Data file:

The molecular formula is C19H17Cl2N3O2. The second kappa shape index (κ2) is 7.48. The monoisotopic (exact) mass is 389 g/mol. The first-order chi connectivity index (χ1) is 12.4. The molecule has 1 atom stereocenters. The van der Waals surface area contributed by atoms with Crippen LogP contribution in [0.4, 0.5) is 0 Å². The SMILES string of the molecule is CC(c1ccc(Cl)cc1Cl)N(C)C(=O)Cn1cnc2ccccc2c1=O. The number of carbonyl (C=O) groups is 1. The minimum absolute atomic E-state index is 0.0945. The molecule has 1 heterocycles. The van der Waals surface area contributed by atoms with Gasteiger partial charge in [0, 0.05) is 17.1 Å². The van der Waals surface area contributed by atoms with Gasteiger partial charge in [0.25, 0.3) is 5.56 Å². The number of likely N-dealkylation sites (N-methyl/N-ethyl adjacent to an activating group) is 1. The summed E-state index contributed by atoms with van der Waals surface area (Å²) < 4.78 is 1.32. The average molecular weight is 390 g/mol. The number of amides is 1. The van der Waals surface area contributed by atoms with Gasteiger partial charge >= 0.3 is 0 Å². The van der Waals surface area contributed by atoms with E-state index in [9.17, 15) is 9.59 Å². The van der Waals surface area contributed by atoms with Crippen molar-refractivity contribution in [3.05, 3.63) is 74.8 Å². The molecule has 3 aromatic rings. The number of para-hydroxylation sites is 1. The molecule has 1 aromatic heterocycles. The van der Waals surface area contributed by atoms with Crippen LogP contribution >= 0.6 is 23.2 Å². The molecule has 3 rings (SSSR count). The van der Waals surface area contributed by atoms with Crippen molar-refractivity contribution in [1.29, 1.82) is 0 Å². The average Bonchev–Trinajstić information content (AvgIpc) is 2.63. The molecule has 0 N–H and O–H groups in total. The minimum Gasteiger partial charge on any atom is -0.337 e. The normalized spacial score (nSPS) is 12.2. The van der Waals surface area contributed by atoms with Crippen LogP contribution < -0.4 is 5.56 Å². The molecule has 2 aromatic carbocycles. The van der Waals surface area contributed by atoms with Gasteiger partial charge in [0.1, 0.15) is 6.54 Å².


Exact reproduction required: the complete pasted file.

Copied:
The molecular formula is C19H17Cl2N3O2. The second kappa shape index (κ2) is 7.48. The monoisotopic (exact) mass is 389 g/mol. The first-order chi connectivity index (χ1) is 12.4. The molecule has 1 atom stereocenters. The van der Waals surface area contributed by atoms with Crippen LogP contribution in [0.4, 0.5) is 0 Å². The SMILES string of the molecule is CC(c1ccc(Cl)cc1Cl)N(C)C(=O)Cn1cnc2ccccc2c1=O. The number of carbonyl (C=O) groups is 1. The minimum absolute atomic E-state index is 0.0945. The molecule has 1 heterocycles. The van der Waals surface area contributed by atoms with Gasteiger partial charge in [0, 0.05) is 17.1 Å². The van der Waals surface area contributed by atoms with Gasteiger partial charge in [0.25, 0.3) is 5.56 Å². The number of likely N-dealkylation sites (N-methyl/N-ethyl adjacent to an activating group) is 1. The summed E-state index contributed by atoms with van der Waals surface area (Å²) < 4.78 is 1.32. The average molecular weight is 390 g/mol. The number of amides is 1. The van der Waals surface area contributed by atoms with Gasteiger partial charge >= 0.3 is 0 Å². The van der Waals surface area contributed by atoms with E-state index in [9.17, 15) is 9.59 Å². The van der Waals surface area contributed by atoms with Crippen molar-refractivity contribution in [3.05, 3.63) is 74.8 Å². The molecule has 3 aromatic rings. The number of para-hydroxylation sites is 1. The molecule has 1 aromatic heterocycles. The van der Waals surface area contributed by atoms with Crippen LogP contribution >= 0.6 is 23.2 Å². The molecule has 3 rings (SSSR count). The van der Waals surface area contributed by atoms with Crippen molar-refractivity contribution in [1.29, 1.82) is 0 Å². The average Bonchev–Trinajstić information content (AvgIpc) is 2.63. The molecule has 0 N–H and O–H groups in total. The minimum Gasteiger partial charge on any atom is -0.337 e. The normalized spacial score (nSPS) is 12.2. The van der Waals surface area contributed by atoms with Crippen LogP contribution < -0.4 is 5.56 Å². The molecule has 2 aromatic carbocycles. The van der Waals surface area contributed by atoms with Gasteiger partial charge in [0.1, 0.15) is 6.54 Å².